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M51b & M51a = Bob & Alice?

Post by neufer » Mon May 13, 2019 4:53 pm

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Art Neuendorffer

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Re: HEAPOW: Falling into the Whirlpool (2019 May 13)

Post by Ann » Tue May 14, 2019 12:18 am

HEAPOW wrote:

cientists think that such titanic collisions should drive material into the maws of the central supermassive black holes, increasing their size and making them shine brightly in X-rays. Oddly enough, observations with the Chandra X-ray Observatory and other X-ray observatories have shown that the supermassive black holes in the M51 galaxies are unexpectedly faint.
I note that M51 appears to have a relatively small yellow bulge. Are we sure that the central black hole of M51 is all that massive? Perhaps, if the central black hole isn't so very massive, it is less likely to act up and have outbursts.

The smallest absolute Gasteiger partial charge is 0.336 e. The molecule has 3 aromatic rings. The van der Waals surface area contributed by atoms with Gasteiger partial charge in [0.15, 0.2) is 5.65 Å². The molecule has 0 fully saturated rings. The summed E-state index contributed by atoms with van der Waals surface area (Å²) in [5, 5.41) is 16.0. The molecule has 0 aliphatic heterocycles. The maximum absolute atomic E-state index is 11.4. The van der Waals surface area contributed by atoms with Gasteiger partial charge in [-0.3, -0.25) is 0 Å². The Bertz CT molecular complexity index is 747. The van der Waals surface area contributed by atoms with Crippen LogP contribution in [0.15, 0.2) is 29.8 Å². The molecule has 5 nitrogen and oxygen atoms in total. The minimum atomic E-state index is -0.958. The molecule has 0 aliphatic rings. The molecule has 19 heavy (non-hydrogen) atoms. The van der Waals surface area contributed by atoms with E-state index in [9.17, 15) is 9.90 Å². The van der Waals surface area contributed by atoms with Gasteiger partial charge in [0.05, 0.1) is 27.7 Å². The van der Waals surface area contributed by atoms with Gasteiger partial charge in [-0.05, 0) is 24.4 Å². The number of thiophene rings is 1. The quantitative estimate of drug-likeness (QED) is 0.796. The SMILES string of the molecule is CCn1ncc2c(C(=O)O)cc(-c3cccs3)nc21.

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Re: HEAPOW: Falling into the Whirlpool (2019 May 13)

Post by neufer » Tue May 14, 2019 2:37 am

Ann wrote:
Tue May 14, 2019 12:18 am
HEAPOW wrote:
scientists think that such titanic collisions should drive material into the maws of the central supermassive black holes, increasing their size and making them shine brightly in X-rays. Oddly enough, observations with the Chandra X-ray Observatory and other X-ray observatories have shown that the supermassive black holes in the M51 galaxies are unexpectedly faint.